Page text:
Jon Kaiman, a county executive who came in second against Zimmerman, has already publicly stated he’s interested in running, and has been reaching out to party leaders. Melanie D’Arrigo, a progressive organizer who ran in the same primary contest, told The Daily Beast, that if there’s a special election, “sure, I would love to run, or, you know, would definitely consider running.”
“But the reality is, that candidate is picked, and I have been and I will continue to be very outspoken critic of the corruption on both sides of the aisle, so I’m not so sure that I would be anybody’s first choice,” D’Arrigo added, noting that she hasn’t decided if she would run in an open primary next year.
Others like Joshua Lafazen, a Nassau County legislator who ran in 2022, insisted he’s focused “on serving my term and running for re-election in this position.”
“That is the only election I am thinking about,” he continued.
One candidate who did not run in the 2022 Democratic primary but who is now a source of speculation is Assemblyman Daniel Rosenthal, a moderate Democrat who’s built inroads within state government. Rosenthal doesn’t currently live in the district but does represent part of it.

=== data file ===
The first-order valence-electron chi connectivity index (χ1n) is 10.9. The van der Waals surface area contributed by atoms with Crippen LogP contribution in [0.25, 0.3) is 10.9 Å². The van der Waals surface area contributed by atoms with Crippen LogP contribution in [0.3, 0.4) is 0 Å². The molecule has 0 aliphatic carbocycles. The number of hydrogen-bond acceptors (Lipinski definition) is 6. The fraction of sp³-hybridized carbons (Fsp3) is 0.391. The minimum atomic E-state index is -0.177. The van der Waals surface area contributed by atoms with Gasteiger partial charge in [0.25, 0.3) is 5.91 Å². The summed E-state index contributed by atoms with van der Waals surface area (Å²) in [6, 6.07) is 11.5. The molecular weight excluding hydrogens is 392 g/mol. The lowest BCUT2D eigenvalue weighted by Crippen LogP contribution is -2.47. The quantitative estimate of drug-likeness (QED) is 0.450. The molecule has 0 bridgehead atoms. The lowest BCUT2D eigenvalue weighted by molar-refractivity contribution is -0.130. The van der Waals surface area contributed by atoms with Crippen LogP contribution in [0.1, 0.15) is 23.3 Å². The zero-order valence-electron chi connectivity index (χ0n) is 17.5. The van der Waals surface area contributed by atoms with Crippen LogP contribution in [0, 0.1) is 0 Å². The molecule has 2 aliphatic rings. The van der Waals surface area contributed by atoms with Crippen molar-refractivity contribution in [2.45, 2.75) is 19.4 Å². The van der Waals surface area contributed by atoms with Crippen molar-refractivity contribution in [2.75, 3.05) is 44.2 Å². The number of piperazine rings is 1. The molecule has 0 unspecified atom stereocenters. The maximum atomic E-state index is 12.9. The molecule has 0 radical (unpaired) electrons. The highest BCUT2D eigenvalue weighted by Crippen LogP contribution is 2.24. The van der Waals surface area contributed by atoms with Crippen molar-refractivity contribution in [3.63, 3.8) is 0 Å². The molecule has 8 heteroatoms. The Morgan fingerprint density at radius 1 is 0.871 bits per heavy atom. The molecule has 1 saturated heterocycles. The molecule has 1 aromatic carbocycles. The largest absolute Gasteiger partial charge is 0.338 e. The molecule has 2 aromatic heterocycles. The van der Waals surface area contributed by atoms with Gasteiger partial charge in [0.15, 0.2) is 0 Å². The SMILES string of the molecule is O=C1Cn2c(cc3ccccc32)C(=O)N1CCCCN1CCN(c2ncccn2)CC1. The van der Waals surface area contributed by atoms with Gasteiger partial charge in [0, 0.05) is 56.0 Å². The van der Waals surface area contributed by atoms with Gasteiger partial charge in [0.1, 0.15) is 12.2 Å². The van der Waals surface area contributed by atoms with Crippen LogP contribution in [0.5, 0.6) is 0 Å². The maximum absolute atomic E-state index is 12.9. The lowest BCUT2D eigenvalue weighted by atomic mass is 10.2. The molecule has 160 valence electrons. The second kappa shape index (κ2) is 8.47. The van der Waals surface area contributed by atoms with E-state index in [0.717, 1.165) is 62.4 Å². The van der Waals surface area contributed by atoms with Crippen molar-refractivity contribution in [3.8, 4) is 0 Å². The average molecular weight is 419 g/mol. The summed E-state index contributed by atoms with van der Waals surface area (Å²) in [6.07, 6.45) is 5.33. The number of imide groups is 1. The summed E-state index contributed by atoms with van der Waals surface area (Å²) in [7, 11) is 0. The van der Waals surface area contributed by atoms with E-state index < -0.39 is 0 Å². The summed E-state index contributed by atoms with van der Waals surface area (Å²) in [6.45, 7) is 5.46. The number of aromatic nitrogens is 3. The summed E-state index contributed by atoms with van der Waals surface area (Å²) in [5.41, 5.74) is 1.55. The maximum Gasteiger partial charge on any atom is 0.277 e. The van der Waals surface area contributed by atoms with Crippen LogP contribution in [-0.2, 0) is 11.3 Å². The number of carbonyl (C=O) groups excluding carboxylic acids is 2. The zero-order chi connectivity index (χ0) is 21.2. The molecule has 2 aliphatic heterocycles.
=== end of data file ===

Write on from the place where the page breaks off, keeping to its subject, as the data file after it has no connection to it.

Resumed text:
According to a source familiar, Rosenthal would be interested in running if the opportunity became available.
There is one looming wild card—Rep. Tom Suozzi (D-NY)—who represented the district before opting to run for governor in 2022. He built a brand as a moderate among an increasingly progressive House Democratic Caucus—though that brand didn’t launch him to success in the gubernatorial primary; he came in a distant third.
Suozzi has given no public indication he’s interested in returning to Congress—and declined to comment to The Daily Beast on whether he’d be interested in hopping into any upcoming races.
The Republican side, meanwhile, continues to be a bit more murky. The Daily Beast reached out to a number of Republican names being floated, including state Sen. Jack Martins, former Assemblyman Mike LiPetri and current Assemblyman Mike Durso, to no response. Other names like Nassau County Comptroller Elaine Phillips and Nassau County Executive Bruce Blakeman have been thrown around, too, though Blakeman told City & State New York he had zero interest in the gig.